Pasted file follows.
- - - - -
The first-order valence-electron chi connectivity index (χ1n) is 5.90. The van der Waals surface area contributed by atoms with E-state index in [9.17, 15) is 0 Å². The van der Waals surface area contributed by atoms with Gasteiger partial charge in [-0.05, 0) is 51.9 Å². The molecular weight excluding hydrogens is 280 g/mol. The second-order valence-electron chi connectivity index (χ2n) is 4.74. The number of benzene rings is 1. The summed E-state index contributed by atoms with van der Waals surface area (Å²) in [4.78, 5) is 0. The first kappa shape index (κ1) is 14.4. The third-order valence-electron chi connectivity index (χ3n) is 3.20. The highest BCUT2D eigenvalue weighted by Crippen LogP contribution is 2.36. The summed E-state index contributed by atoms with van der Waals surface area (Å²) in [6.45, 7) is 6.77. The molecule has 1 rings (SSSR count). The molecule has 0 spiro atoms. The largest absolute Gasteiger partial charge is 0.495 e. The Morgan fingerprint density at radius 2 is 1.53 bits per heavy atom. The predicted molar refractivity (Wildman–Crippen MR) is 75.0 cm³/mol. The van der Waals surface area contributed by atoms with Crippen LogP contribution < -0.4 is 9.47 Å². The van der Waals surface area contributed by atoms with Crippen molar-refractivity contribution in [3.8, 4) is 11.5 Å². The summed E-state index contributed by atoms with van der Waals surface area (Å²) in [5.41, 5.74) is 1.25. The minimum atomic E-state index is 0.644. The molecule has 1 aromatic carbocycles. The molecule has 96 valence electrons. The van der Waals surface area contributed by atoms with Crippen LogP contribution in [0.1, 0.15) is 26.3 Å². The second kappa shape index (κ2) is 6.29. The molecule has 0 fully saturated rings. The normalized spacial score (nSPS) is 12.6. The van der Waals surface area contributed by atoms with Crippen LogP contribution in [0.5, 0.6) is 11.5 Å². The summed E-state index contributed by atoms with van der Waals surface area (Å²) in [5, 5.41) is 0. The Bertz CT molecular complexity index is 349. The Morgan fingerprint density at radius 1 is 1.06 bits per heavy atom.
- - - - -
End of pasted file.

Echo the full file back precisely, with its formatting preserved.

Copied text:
The first-order valence-electron chi connectivity index (χ1n) is 5.90. The van der Waals surface area contributed by atoms with E-state index in [9.17, 15) is 0 Å². The van der Waals surface area contributed by atoms with Gasteiger partial charge in [-0.05, 0) is 51.9 Å². The molecular weight excluding hydrogens is 280 g/mol. The second-order valence-electron chi connectivity index (χ2n) is 4.74. The number of benzene rings is 1. The summed E-state index contributed by atoms with van der Waals surface area (Å²) in [4.78, 5) is 0. The first kappa shape index (κ1) is 14.4. The third-order valence-electron chi connectivity index (χ3n) is 3.20. The highest BCUT2D eigenvalue weighted by Crippen LogP contribution is 2.36. The summed E-state index contributed by atoms with van der Waals surface area (Å²) in [6.45, 7) is 6.77. The molecule has 1 rings (SSSR count). The molecule has 0 spiro atoms. The largest absolute Gasteiger partial charge is 0.495 e. The Morgan fingerprint density at radius 2 is 1.53 bits per heavy atom. The predicted molar refractivity (Wildman–Crippen MR) is 75.0 cm³/mol. The van der Waals surface area contributed by atoms with Crippen LogP contribution < -0.4 is 9.47 Å². The van der Waals surface area contributed by atoms with Crippen molar-refractivity contribution in [3.8, 4) is 11.5 Å². The summed E-state index contributed by atoms with van der Waals surface area (Å²) in [5.41, 5.74) is 1.25. The minimum atomic E-state index is 0.644. The molecule has 1 aromatic carbocycles. The molecule has 96 valence electrons. The van der Waals surface area contributed by atoms with Crippen LogP contribution in [0.1, 0.15) is 26.3 Å². The second kappa shape index (κ2) is 6.29. The molecule has 0 fully saturated rings. The normalized spacial score (nSPS) is 12.6. The van der Waals surface area contributed by atoms with Crippen LogP contribution in [0.5, 0.6) is 11.5 Å². The summed E-state index contributed by atoms with van der Waals surface area (Å²) in [5, 5.41) is 0. The Bertz CT molecular complexity index is 349. The Morgan fingerprint density at radius 1 is 1.06 bits per heavy atom.